The Dutch contribution to United Nations Mission in Ethiopia and Eritrea (UNMEE)
The Stand-by Forces High Readiness Brigade (SHIRBRIG: an intergovernmental alliance of a number of UN member states) supplied a substantial part of the peace force’s military component. UNMEE was under the command of Dutch Major General P.C. Cammaert.
On 13 October 2000, the Dutch government decided to take part in UNMEE as part of SHIRBRIG with a reinforced marine battalion (including 4 Chinook transport helicopters, a field hospital and a logistic company). The battalion was deployed in UNMEE’s central sector, which covered some 250 kilometres in a straight line from west to east and 200 kilometres from the southernmost location (Adigrat) to the Eritrean port of Massawa.
Composition of the battalion
The UN felt that the battalion in UNMEE's central sector should consist of 4 reinforced companies. The marine battalion had 3 and was therefore reinforced with a Canadian ‘company’ (530 men), thus creating the Netherlands-Canadian Battalion (NECBAT). The commander of the marine battalion was also the commander of NECBAT and of the sector. The sector command was augmented with a Slovakian mine clearance company, several French officers, more than 70 military observers and a number of political advisers. In the meantime, a Dutch colonel had also been sent to the Eritrean capital of Asmara at the end of July 2000 as head of a liaison team.
The landing platform dock, HNLMS Rotterdam, provided support for NECBAT in the start-up phase.
The battalion and sector headquarters, B-company and the Dutch reconnaissance platoon were based in Adigrat (the only battalion location situated in Ethiopia). A-company was sent to Adi Quala and C-company to May Mine. The Canadian H-company and the Canadian reconnaissance platoon were stationed in Senafe. The support units and the helicopter detachment set up their camp in Dekemhare, also home to the Dutch contingent command.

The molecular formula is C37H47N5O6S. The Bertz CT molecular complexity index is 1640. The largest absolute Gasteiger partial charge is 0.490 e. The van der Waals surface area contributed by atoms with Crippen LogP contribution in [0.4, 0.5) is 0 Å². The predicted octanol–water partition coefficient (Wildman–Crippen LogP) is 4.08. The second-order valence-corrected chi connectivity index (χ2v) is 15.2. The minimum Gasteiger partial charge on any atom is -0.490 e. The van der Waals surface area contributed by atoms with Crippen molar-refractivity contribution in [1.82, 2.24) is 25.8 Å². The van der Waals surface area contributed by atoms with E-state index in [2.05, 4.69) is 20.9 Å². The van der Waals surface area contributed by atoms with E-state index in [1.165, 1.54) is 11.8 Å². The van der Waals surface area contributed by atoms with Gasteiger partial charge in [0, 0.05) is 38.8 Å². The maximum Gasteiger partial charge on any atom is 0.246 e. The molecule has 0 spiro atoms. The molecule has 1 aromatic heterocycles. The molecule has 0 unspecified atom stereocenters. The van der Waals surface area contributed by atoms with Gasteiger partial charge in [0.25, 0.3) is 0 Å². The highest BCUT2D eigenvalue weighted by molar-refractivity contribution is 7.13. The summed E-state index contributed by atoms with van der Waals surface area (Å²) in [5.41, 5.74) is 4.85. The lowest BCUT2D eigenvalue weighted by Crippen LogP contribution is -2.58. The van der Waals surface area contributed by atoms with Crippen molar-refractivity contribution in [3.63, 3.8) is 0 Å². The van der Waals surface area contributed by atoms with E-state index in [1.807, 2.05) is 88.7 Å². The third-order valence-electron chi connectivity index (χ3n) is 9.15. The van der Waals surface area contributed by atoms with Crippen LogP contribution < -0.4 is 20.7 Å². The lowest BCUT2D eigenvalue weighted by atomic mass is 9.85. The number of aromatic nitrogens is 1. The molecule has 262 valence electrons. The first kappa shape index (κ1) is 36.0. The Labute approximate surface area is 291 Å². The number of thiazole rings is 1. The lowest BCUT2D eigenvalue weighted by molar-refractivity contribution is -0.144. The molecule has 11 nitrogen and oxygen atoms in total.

The 1st Dutch units were operational in the TSZ by 11 December, almost 2 months earlier than the other UNMEE battalions from Jordan and Kenya. NECBAT’s deployment had one important cut-off point, namely 18 April 2001, the day on which the force commander established the TSZ.
Before then, the emphasis had been on monitoring the military activities of the Eritrean and Ethiopian forces, both inside and outside the TSZ. From 12 February to 18 April, NECBAT also oversaw the withdrawal of the military forces of both countries from the TSZ.
After 18 April, NECBAT had its hands full with the returning administrators, police officials and militia, followed after 10 May by tens of thousands of displaced persons returning to their homes.
In the months of May and June, NECBAT’s attention was focused mainly on the Irob region, near Senafe, where large numbers of Ethiopian troops were stationed. The government of Eritrea refused to formally recognise the TSZ, partly because, on the one hand, there were still Ethiopian troops in the Irob region and, on the other, Eritrea wanted to deploy large numbers of militia troops in the TSZ.
Intensified patrols and the setting up of a platoon location in Monoxito restored peace to the area. On 11 June 2001, NECBAT handed over the area responsibility to an Indian battalion and the last NECBAT military personnel left the area of operations on 22 June.